Directed by Mitul Sengupta, the group of male and female dancers – led by Mitul herself as Aravan – enacted the Mahabharata story, where before the Kurukshetra War, Aravan offers his life-blood to goddess Kali to ensure the victory of the Pandavas, and Kali agrees to grant him power. On the night before the battle, Aravan expresses a desire to get married before he dies. No woman was willing to marry a man doomed to die in a few hours, so Arjuna as Brihannala marries him. In the performance, Mitul excelled in her chakradhars and tatkars, both with and without anklets. The rest of the company was very supportive and choreographed echoes almost wailed from the deep within: “We are trapped, marginalized and utterly desolate.”

There are many barriers in our human civilization that are constantly crying out to be crossed. At one level, there are mortals who have well-defined genders and there are less fortunate ones whose genders are blurred. At another level, there are forms of cultural expressions -- like dance – which get defined by the ethos from which they have evolved and vary hugely from one land to the other. Quite often, these boundaries get so ossified that they get mistaken for God’s own handiwork or culturally too sacrosanct to be ever broken.


The Hindu, India


The find of the festival was, however, the presentation made by the young dancer-choreographer duo Ronnie Shambik Ghosh and Mitul Sengupta from Kolkata. With minimum number of dancers, they generated the maximum impact of the production. Distinctly different from the rest in the festival, their presentation had nothing loud about itIt was a gentle and lyrical progression.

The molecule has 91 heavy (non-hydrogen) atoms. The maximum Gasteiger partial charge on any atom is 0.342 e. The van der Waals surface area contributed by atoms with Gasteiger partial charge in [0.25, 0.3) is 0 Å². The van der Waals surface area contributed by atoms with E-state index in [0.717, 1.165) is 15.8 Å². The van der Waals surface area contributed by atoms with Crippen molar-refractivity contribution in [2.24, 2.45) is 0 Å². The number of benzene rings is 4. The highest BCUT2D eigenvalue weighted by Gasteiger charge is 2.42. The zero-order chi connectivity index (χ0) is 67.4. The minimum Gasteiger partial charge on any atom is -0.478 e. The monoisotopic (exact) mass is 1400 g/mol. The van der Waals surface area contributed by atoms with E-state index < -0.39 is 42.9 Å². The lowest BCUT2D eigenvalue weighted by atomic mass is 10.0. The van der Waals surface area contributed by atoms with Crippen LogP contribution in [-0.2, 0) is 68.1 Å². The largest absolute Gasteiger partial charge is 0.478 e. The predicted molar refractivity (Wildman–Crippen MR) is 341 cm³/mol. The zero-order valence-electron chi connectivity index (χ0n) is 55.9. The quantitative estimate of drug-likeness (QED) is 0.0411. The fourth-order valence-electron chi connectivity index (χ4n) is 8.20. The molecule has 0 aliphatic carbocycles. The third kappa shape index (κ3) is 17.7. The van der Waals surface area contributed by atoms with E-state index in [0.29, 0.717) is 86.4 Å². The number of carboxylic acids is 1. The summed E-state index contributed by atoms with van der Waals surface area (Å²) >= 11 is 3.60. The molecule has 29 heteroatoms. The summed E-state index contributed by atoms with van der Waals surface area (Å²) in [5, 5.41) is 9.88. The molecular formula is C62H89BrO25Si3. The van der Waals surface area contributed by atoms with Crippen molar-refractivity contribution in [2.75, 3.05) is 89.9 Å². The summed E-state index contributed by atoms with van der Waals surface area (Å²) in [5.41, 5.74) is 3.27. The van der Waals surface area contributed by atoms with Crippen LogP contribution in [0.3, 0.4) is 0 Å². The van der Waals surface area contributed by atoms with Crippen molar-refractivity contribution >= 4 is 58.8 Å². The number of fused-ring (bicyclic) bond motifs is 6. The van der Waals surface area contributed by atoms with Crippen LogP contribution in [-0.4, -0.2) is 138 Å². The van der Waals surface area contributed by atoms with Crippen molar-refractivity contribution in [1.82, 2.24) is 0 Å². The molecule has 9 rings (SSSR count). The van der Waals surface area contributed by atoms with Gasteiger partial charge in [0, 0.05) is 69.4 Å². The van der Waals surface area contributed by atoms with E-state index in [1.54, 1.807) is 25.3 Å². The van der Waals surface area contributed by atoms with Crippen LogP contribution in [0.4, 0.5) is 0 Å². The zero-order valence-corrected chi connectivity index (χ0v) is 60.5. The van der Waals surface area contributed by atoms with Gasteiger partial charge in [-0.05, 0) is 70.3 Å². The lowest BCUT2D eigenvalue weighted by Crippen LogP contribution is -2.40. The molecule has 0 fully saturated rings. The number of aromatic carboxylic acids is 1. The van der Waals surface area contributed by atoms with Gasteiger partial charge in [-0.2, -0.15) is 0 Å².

Mitual, who often was seen alone on stage captivating the audience with her dance of intensity, spontaneity, energy and involvement, left a lasting impression on them as a dancer of rare calibre. The smallest team in the festival, led by the youngest choreographers arguably emerged as the best.

Shyamhari Chakra- Samakala 2012



The Telegraph, India


Choreography - Mitul Sengupta, Prasanna Saikia

Direction- Ronnie Shambik Ghose

Rhythmosaic's innovative dance vocabulary made the journey of 'Ekalavya' - The Undaunted at Gyan Manch meaningful. The 'Ekalavya' narrative, for the choreographer, Mitul Sengupta who works in this piece with Prasanna Saikia, is one of the endless dedication and rigid discipline. It is about the single-minded pursuit of the flawlessness that can only be achieved through practice. 

The character from the Mahabharata who stands for the self-training and the perseverance is the prototype for the dancers on the stage who go about stultifyingly dull routine of the endless practice to achieve perfection. Even as our 'Ekalavya's meandering path compels him to face obstacles at the very turn, he remains singularly committed to his missions of reaching the end. An elusive streak of blinding light, appearing fleetingly only to vanish again, is the embodiment of the forever-retreating idea of the perfection. It flirts with Ekalavya, comes tantalizingly close enough for him to touch it. But its is gone before he can bask in its splendour. 

Sengupta and Saikia fall back on the rigours of kathak for their idiom. But they also explore spaces well beyond the realm of classical training. The language that emerges is an exciting one. The dancers feet engage in precise footwork but they are also capable of spectacular leaps in the air and vigorous floor work. The inflections of kathak acquire dynamic contemporary energy in the treatment of the choreography to make a convincing statement about hunger for success.